The Act empowers the government to issue Shariah-compliant bills and securities, which are regarded as liquid assets and serve as important assets for Islamic bank to comply with prescribed liquidity requirements.
Government Investment Issues (GII) were introduced in July 1983
With the issuance of GII, which subsequently followed by Malaysian Islamic Treasury Bills, Malaysia became the first country in the world to issue government securities on an Islamic basis.
Bank Islam Malaysia was established and commenced operations in July 1983
The establishment of the first Islamic bank was one of the key starting point in developing an Islamic banking system.
10 year Strategic Plan to create an Islamic banking system
The Bank drawn up a 10 year strategic plan that will focus on key areas required to achieve the objective of developing an Islamic banking system that functions on a parallel basis with the conventional system. The three key areas were identified as follows:
- Large number of players
- Broad variety of instruments
- An Islamic interbank market
Introduction of Base Lending Rate (BLR) as a system for interest rate determination for commercial banks in November 1983
Lending to customers would be anchored to a particular bank’s declared BLR (rate quoted based on cost of funds; after provisions for the cost of holding cash, SRR, liquid asset requirements and overhead costs) plus an interest margin which would depend on the customer’s credit standing.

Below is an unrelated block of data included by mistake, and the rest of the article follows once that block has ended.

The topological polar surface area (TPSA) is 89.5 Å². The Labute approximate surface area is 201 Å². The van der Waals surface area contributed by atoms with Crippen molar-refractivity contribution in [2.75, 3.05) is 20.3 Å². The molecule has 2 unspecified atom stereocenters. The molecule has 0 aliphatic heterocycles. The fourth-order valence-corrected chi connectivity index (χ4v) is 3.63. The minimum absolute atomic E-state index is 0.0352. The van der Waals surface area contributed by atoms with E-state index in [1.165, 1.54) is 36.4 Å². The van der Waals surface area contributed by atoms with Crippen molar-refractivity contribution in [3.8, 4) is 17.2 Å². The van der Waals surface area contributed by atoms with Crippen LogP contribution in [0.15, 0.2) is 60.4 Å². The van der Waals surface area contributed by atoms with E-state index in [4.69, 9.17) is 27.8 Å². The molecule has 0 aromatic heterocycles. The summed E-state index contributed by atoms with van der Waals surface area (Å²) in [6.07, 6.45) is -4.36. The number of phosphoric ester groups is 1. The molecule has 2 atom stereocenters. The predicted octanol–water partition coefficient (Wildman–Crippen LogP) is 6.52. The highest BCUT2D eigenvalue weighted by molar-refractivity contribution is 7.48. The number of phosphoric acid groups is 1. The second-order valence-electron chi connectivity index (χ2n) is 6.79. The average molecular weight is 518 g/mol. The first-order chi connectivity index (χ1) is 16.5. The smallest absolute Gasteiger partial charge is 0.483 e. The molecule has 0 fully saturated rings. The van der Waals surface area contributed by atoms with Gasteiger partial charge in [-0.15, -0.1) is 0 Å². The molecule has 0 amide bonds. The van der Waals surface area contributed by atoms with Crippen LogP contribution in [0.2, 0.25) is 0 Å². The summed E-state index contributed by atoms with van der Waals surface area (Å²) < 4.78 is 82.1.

The National Mortgage Corporation of Malaysia (Cagamas) was established to support the national objective of achieving widespread home ownership and promoting long term development of the capital market. Cagamas assumes the role of an intermediary in purchasing mortgage loans from primary lenders (i.e. banks), which helps to improve the liquidity and asset quality of the banks so that these banks can continue to provide mortgage financing at reasonable rates. To fund these purchases, Cagamas issues highly rated short and long term securities in both the conventional and Islamic market which can cater to investors’ maturity preference.
KLIBOR serves as a reference rate that can be used for the pricing of loans and other products and serves as an indicator of the conditions in the interbank money market.
FRNIDs have a specified tenure similar to NIDs, but the interest rates are adjusted every 3 or 6 months based on KLIBOR.
In order to enhance liquidity in the secondary market, BNM appointed selected banking institutions as Principal Dealers (PDs) for the purpose of enhancing primary market participation and secondary market liquidity of government and central bank papers.
Due to the limited availability of government securities for the Bank to conduct open market operations (OMO) i.e. sell and purchase of government securities to absorb or inject liquidity in the banking system, unsecured direct borrowing has been actively used to absorb liquidity, especially during the period of 1991 and 1992 when liquidity increased significantly due to large inflows from abroad.